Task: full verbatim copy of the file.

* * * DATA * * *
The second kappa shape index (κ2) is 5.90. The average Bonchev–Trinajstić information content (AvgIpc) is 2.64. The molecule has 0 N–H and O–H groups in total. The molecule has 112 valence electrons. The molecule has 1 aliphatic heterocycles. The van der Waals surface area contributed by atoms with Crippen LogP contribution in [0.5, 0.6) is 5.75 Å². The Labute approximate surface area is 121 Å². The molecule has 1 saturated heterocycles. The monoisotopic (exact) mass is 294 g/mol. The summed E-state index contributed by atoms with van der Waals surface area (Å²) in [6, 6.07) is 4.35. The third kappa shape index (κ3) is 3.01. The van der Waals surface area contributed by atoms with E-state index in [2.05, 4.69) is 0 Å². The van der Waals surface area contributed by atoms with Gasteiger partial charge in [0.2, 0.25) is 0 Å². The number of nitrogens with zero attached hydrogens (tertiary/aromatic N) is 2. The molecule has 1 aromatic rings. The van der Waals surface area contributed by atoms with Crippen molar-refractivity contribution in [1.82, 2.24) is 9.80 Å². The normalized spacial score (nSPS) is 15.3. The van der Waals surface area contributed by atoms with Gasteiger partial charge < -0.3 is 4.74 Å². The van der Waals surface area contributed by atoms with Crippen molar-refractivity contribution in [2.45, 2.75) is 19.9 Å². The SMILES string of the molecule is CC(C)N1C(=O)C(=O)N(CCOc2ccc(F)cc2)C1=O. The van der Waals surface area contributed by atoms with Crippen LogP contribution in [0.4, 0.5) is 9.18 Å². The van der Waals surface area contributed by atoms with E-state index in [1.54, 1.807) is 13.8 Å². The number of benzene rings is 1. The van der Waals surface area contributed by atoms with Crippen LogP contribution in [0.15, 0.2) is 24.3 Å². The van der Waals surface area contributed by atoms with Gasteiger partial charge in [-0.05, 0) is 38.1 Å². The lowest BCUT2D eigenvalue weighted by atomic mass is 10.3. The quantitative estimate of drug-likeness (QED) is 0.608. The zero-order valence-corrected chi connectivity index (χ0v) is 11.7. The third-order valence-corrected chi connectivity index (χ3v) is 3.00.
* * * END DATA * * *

The second kappa shape index (κ2) is 5.90. The average Bonchev–Trinajstić information content (AvgIpc) is 2.64. The molecule has 0 N–H and O–H groups in total. The molecule has 112 valence electrons. The molecule has 1 aliphatic heterocycles. The van der Waals surface area contributed by atoms with Crippen LogP contribution in [0.5, 0.6) is 5.75 Å². The Labute approximate surface area is 121 Å². The molecule has 1 saturated heterocycles. The monoisotopic (exact) mass is 294 g/mol. The summed E-state index contributed by atoms with van der Waals surface area (Å²) in [6, 6.07) is 4.35. The third kappa shape index (κ3) is 3.01. The van der Waals surface area contributed by atoms with E-state index in [2.05, 4.69) is 0 Å². The van der Waals surface area contributed by atoms with Gasteiger partial charge in [0.2, 0.25) is 0 Å². The number of nitrogens with zero attached hydrogens (tertiary/aromatic N) is 2. The molecule has 1 aromatic rings. The van der Waals surface area contributed by atoms with Crippen molar-refractivity contribution in [1.82, 2.24) is 9.80 Å². The normalized spacial score (nSPS) is 15.3. The van der Waals surface area contributed by atoms with Gasteiger partial charge < -0.3 is 4.74 Å². The van der Waals surface area contributed by atoms with Crippen molar-refractivity contribution in [2.45, 2.75) is 19.9 Å². The SMILES string of the molecule is CC(C)N1C(=O)C(=O)N(CCOc2ccc(F)cc2)C1=O. The van der Waals surface area contributed by atoms with Crippen LogP contribution in [0.4, 0.5) is 9.18 Å². The van der Waals surface area contributed by atoms with E-state index in [1.54, 1.807) is 13.8 Å². The number of benzene rings is 1. The van der Waals surface area contributed by atoms with Crippen LogP contribution in [0.15, 0.2) is 24.3 Å². The van der Waals surface area contributed by atoms with Gasteiger partial charge in [-0.05, 0) is 38.1 Å². The lowest BCUT2D eigenvalue weighted by atomic mass is 10.3. The quantitative estimate of drug-likeness (QED) is 0.608. The zero-order valence-corrected chi connectivity index (χ0v) is 11.7. The third-order valence-corrected chi connectivity index (χ3v) is 3.00.